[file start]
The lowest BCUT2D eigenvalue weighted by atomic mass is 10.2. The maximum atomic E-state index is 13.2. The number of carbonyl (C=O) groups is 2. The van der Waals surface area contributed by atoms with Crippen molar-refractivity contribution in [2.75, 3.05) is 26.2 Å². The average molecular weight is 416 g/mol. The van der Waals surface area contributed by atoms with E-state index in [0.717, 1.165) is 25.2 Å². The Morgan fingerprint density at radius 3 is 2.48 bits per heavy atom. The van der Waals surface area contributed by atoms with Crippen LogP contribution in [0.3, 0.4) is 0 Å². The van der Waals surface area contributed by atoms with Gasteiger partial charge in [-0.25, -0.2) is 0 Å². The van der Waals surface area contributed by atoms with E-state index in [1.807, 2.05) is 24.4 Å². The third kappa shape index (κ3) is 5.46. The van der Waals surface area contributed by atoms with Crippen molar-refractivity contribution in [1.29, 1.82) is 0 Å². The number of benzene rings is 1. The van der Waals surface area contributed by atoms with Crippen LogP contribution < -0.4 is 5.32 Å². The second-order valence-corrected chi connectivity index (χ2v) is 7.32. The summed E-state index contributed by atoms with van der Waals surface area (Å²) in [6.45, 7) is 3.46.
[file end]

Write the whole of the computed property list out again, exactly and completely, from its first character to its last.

The lowest BCUT2D eigenvalue weighted by atomic mass is 10.2. The maximum atomic E-state index is 13.2. The number of carbonyl (C=O) groups is 2. The van der Waals surface area contributed by atoms with Crippen molar-refractivity contribution in [2.75, 3.05) is 26.2 Å². The average molecular weight is 416 g/mol. The van der Waals surface area contributed by atoms with E-state index in [0.717, 1.165) is 25.2 Å². The Morgan fingerprint density at radius 3 is 2.48 bits per heavy atom. The van der Waals surface area contributed by atoms with Crippen LogP contribution in [0.3, 0.4) is 0 Å². The van der Waals surface area contributed by atoms with Gasteiger partial charge in [-0.25, -0.2) is 0 Å². The van der Waals surface area contributed by atoms with E-state index in [1.807, 2.05) is 24.4 Å². The third kappa shape index (κ3) is 5.46. The van der Waals surface area contributed by atoms with Crippen molar-refractivity contribution in [1.29, 1.82) is 0 Å². The number of benzene rings is 1. The van der Waals surface area contributed by atoms with Crippen LogP contribution < -0.4 is 5.32 Å². The second-order valence-corrected chi connectivity index (χ2v) is 7.32. The summed E-state index contributed by atoms with van der Waals surface area (Å²) in [6.45, 7) is 3.46.